Increased cortical expression of an RNA editing enzyme occurs in major depressive suicide victims

Academic Article


  • RNA editing is a posttranscriptional process which critically modulates the function of several neurotransmitter receptors regulating mood, anxiety, learning, and memory. Data from several postmortem studies have shown increased 5-hydroxytryptamine-2C receptor RNA editing in mood disorders and suicide, and therefore the 5-hydroxytryptamine-2C receptor might be expected to have reduced signal transduction in these patients. In this study, we have tested the hypothesis that the expression levels of the enzymes which catalyze RNA editing, adenosine deaminase acting on RNA 1 (ADAR1) and ADAR2, are also abnormal in suicide. Gene expression was measured in the dorsolateral prefrontal cortex of individuals from the Stanley Consortium Brain series, which includes patients with schizophrenia (n=15), major depression (n=15), bipolar disorder (n=15), and a comparison group (n=14). Of the psychiatric patients, 20 were suicide victims. ADAR1 expression was found to be significantly increased in major depressive suicide victims compared with patients who did not commit suicide. Neither ADAR1 nor ADAR2 expression was altered in any of the other diagnostic groups. These data indicate that ADAR1 could play a role in the pathophysiology of suicide in patients with major depression. Copyright © Lippincott Williams & Wilkins.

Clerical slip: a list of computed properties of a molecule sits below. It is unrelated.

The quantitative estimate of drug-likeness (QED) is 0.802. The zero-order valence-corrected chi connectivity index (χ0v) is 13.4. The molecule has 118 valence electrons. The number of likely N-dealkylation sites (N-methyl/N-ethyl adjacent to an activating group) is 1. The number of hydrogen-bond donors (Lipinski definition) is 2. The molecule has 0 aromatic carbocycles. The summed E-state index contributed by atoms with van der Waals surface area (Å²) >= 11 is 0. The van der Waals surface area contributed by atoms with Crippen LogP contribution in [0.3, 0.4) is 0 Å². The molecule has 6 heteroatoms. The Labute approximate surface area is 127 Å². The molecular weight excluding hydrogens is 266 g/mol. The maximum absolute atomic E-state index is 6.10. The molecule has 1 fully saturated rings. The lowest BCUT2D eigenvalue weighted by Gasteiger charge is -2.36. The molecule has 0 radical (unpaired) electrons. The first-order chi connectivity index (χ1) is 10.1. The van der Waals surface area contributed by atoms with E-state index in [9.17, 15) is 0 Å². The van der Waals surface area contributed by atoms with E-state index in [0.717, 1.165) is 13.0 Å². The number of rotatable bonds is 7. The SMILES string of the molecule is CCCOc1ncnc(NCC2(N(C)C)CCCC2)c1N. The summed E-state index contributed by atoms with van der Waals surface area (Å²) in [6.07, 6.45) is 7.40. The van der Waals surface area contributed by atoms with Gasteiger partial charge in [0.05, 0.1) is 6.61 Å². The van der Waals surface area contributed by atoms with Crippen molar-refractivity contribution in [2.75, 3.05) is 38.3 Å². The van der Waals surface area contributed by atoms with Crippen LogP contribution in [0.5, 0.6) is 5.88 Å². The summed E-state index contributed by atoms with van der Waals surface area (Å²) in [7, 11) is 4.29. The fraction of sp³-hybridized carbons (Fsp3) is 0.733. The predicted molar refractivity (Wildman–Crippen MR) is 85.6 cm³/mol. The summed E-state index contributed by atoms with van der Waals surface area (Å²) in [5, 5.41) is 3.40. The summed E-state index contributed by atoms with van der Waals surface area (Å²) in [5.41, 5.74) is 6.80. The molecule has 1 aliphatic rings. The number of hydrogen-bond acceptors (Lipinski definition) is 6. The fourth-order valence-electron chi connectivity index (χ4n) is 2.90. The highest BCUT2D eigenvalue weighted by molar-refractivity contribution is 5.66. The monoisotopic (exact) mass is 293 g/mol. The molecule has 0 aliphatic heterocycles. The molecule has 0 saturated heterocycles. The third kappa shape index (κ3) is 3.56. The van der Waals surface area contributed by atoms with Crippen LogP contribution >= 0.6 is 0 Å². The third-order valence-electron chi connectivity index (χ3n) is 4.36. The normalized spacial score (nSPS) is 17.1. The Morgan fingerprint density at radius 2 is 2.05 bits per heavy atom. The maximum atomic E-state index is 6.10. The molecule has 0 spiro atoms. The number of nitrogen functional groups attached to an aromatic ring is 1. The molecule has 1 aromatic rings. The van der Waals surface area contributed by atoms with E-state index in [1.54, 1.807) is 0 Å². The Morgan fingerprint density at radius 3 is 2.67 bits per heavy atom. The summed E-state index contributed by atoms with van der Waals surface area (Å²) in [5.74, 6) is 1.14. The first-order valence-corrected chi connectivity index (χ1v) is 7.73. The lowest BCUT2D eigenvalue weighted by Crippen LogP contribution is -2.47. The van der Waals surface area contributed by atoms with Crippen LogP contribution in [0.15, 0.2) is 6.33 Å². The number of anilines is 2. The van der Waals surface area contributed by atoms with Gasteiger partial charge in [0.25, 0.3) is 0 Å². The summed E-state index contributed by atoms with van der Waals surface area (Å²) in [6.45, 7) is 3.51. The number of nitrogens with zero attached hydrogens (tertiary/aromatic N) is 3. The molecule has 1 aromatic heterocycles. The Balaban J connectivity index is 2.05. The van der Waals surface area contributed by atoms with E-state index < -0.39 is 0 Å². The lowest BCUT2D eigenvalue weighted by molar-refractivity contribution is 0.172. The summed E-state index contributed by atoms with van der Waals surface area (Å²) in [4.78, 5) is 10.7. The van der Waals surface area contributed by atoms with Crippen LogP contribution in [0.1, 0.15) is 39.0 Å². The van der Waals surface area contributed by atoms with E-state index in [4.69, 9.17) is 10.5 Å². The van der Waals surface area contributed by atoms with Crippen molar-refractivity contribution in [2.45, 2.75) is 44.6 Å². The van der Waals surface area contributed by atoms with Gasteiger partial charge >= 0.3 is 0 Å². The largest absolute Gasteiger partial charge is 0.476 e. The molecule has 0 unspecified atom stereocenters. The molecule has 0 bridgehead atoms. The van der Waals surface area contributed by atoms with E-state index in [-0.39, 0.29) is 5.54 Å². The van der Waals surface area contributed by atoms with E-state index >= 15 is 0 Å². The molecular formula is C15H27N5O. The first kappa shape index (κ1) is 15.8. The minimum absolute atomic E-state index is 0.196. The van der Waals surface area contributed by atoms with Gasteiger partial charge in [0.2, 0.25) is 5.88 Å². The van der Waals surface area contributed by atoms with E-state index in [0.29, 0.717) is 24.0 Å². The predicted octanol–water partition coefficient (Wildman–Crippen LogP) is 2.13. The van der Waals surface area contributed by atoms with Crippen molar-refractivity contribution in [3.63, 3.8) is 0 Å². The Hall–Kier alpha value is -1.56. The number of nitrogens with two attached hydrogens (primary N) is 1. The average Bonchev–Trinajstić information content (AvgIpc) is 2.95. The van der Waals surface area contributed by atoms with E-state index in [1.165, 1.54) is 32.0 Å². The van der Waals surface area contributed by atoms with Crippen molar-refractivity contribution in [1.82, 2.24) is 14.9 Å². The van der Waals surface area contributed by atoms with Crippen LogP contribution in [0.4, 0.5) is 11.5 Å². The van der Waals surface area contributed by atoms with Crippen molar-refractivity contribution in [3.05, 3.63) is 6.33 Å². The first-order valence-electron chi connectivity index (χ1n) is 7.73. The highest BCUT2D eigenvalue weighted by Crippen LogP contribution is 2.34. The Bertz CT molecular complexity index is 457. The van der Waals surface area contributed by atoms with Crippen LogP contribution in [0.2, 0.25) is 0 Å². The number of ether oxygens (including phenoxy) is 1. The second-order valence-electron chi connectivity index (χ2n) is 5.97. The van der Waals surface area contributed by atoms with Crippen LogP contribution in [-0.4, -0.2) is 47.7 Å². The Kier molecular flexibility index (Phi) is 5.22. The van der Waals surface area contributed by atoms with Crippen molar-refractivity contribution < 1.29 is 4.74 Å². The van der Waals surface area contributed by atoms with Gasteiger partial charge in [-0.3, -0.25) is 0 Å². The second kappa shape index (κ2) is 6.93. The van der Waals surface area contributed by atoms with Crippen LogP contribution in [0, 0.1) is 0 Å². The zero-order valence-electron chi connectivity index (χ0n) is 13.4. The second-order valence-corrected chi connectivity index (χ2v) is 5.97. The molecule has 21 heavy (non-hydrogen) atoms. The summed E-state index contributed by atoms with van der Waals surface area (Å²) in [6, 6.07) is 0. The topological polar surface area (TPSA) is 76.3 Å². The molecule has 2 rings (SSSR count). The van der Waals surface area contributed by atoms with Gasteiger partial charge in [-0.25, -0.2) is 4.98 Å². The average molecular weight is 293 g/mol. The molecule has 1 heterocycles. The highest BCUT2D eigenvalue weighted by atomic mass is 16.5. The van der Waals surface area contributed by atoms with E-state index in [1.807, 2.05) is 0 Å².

• Published In

  • NeuroReport  Journal
  • Digital Object Identifier (doi)

    Author List

  • Simmons M; Meador-Woodruff JH; Sodhi MS
  • Start Page

  • 993
  • End Page

  • 997
  • Volume

  • 21
  • Issue

  • 15